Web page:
Nine great non-Kanye acts to see at Rolling Loud this weekend

03 Greedo
(William Azcona)

This weekend’s Rolling Loud festival in Inglewood took a dramatic turn with the last-minute booking of Kanye West. The rapper’s new chart-topping duo with Ty Dolla Sign has a No. 1 single (“Carnival”), a bestselling album (“Vultures 1”) and the consternation of local Jewish groups after years of West’s antisemitic diatribes.

Would he show up at all? Would he say something incendiary about Hitler? Would he do the most unexpected thing — put on a normal show without incident? Sadly, West’s performance (or non-performance), during his headlining set to kick off the 10th anniversary of the festival turned out to be a dud.

But if West’s return left you cold, Rolling Loud is still an agenda-setting festival, and the rest of the bill has many worthy acts beyond one controversial booking. Nicki Minaj, Post Malone and Future with Metro Boomin are set to headline (and Nicki is no slouch when it comes to eyebrow-raising banter). Here are nine of the most interesting acts on the undercard:


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Sexyy Red

Sexyy Red became infamous for deliriously racy bars on tracks like “Pound Town.” But she aced two video performances with perfect comic timing, on the gender-screwy “Daddy” with Tokischa and a memorably pregnant turn on “Rich Baby Daddy” with Drake and SZA. Her sudden, eyebrow-raising stardom now looks durable and multifaceted.

DD Osama

New York drill is in a grim spot after the death of Pop Smoke — both obsessed with violence and social-media drama, yet unable to produce major new stars. (It’s not a good sign when one of the genre’s most visible new figures is the risable troll Lil Mabu). DD Osama, a 17-year-old New York rapper, overcame his brother’s murder to emerge as the city’s most talked-about young star, with ambitions toward more rangy and brutally personal music.

Luh Tyler

The sound of young Florida is fully embodied in this raspy voiced, preternaturally chilled Tallahassee newcomer. Luh Tyler takes cues from his home state’s humid, funk-soaked aesthetics for witty, unbothered tales of getting baked, chasing girls and fully enjoying his new stardom.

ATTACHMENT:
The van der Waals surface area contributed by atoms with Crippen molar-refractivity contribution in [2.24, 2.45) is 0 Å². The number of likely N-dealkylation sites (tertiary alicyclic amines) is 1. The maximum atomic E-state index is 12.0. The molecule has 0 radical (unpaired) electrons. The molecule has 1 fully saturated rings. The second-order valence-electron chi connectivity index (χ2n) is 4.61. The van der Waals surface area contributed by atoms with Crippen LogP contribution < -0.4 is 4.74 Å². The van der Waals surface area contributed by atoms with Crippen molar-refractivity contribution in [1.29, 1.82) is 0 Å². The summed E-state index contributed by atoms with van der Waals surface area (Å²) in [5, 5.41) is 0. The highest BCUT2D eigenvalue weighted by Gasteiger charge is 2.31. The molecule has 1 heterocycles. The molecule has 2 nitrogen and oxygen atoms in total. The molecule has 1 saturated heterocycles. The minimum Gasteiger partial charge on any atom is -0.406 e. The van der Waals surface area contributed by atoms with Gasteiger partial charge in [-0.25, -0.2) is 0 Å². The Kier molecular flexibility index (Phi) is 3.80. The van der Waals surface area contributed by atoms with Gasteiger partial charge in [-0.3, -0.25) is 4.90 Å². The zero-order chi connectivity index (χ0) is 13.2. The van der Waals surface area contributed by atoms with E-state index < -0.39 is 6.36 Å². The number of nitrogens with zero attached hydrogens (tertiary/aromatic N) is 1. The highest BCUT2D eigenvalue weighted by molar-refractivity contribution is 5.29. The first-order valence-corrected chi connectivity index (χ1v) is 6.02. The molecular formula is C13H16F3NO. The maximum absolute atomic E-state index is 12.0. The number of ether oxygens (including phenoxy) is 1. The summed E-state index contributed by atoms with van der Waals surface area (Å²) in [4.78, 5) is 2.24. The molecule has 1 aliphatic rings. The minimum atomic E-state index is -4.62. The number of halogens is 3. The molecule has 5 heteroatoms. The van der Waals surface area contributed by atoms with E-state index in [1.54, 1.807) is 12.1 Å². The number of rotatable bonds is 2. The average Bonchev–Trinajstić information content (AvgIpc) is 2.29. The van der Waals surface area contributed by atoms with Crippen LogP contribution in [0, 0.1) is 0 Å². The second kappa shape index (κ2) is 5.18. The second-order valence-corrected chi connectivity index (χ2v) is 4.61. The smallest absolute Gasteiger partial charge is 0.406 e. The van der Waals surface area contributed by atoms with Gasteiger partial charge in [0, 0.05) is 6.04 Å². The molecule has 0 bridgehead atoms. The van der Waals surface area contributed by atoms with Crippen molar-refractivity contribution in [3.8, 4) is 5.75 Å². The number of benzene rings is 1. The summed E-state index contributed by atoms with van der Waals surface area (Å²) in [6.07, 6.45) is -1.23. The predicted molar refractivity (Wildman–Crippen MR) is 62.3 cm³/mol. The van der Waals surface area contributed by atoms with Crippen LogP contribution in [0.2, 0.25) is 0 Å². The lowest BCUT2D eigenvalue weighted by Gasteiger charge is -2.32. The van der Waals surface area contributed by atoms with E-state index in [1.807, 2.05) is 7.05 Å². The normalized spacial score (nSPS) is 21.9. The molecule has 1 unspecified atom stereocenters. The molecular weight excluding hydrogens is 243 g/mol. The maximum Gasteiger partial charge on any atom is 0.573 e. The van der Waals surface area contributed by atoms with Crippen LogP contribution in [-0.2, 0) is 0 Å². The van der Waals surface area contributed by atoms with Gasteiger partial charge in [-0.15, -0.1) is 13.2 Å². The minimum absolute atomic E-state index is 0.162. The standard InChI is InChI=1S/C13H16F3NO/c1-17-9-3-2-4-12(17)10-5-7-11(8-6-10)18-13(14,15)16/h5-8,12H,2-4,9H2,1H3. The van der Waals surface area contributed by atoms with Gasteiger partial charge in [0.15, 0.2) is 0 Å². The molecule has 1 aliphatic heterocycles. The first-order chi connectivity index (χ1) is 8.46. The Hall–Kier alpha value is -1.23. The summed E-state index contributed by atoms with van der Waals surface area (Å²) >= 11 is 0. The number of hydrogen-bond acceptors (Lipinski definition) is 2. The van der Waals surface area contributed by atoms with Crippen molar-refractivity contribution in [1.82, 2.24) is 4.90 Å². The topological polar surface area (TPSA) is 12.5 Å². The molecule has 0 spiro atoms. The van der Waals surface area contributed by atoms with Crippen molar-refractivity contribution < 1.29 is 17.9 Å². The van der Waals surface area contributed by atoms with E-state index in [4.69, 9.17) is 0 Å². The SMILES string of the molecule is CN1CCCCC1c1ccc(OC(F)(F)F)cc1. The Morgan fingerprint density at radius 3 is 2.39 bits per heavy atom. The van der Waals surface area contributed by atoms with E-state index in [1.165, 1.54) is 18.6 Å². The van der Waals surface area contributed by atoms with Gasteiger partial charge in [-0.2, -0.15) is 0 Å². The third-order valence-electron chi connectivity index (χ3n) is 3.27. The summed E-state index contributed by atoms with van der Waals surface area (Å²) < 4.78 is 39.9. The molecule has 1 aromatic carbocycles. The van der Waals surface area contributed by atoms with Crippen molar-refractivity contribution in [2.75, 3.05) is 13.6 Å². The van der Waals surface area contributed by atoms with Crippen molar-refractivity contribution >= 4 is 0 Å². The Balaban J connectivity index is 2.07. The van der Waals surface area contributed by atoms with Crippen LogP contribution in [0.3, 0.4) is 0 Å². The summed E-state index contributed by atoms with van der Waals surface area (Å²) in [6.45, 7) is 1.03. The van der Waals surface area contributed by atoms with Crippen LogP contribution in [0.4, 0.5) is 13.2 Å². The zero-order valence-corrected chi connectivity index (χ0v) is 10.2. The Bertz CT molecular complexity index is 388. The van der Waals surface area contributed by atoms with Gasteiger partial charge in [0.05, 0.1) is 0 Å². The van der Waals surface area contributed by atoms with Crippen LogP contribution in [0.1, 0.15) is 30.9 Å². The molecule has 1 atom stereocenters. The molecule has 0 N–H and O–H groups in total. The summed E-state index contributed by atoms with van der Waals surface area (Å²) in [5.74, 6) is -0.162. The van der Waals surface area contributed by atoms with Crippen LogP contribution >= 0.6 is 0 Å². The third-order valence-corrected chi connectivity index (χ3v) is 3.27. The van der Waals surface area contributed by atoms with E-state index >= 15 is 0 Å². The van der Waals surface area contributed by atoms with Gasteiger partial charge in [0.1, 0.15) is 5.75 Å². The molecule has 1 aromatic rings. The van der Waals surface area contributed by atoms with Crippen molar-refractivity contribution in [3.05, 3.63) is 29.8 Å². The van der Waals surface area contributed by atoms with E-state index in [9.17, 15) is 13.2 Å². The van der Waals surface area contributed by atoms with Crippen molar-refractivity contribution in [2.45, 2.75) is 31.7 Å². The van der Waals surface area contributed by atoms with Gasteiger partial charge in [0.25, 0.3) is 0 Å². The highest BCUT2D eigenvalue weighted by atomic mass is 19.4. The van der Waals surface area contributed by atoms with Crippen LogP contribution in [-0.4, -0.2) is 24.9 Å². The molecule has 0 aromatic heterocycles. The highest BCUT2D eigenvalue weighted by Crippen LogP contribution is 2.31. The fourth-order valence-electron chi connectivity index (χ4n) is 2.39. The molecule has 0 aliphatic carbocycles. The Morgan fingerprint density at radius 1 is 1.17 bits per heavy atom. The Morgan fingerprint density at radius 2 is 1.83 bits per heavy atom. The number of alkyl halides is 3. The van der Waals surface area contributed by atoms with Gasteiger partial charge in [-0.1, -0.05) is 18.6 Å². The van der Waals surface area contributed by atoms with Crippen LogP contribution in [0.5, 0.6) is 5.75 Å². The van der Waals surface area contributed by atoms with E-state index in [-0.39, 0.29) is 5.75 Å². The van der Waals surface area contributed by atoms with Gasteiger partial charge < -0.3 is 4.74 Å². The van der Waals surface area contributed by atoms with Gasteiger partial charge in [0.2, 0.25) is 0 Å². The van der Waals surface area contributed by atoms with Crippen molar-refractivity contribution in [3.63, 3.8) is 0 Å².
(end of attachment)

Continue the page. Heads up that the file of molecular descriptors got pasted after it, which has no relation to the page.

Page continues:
Veeze tosses off spit-take one-liners with abandon — try not to cackle at “That drank all in my belly like Winnie the Pooh.” On “Ganger,” his breakout LP, he finds his bearings through all sorts of production styles, from bossa nova to stoner loops to wild vocal treatments, but his laconic delivery hides dense thickets of allusions.


It’s pronounced “Too Solid Dirtball,” and you’d better get used to it, because this 18-year-old Atlanta native is the rising star in the city that defines modern hip-hop. Drawing on the icy glares of 21 Savage and Young Nudy, but with a growly, punkish urgency, who can’t relate to a mixtape titled, simply, “F- School.” “ADLIBGOD,” his major-label debut, raises the stakes considerably.

03 Greedo


Alongside the late Drakeo the Ruler, 03 Greedo defined a jittery era in L.A. rap, when some of its brightest local stars were targeted by law enforcement and nearly broken by incarceration. A whole genre, “nervous music,” came out of that fraught moment, but now 03 Greedo is free after five years in a Texas prison and making up for lost time.

After serving five years in prison, rapper 03 Greedo speaks exclusively to The Times about the death of his friend Drakeo and the ‘voo’ elevating his new music.

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Fuerza Regida

Rolling Loud caught some heat from the acclaimed SoCal Latin label Rancho Humilde’s founder Jimmy Humilde after two of his acts lost spots on the lineup (the fest blamed visa issues and radius clauses). But Fuerza Regida, the San Bernardino superstars of música Mexicana, are still high on the bill and leading the charge for Mexican music on the U.S. pop charts.

That Mexican OT

One of the rowdiest young showmen in rap, Houston’s new champion delivers rough-and-tumble Tejano tales with the sweaty panache of Bun B and Paul Wall. He’s a hit on TikTok and it’s easy to see why: his shows have the cheerful chaos of a backyard barbecue right when the mezcal hits.



Zoomers have turned Nirvana preppy, but they have also delivered KXLLSWXTCH, an O.C. singer and sorta-rapper who loves the corroded gloom and dark allure of grunge. His songs are guitar-based and rock-structured but slot right into the harsh worldview of his trap-oriented peers.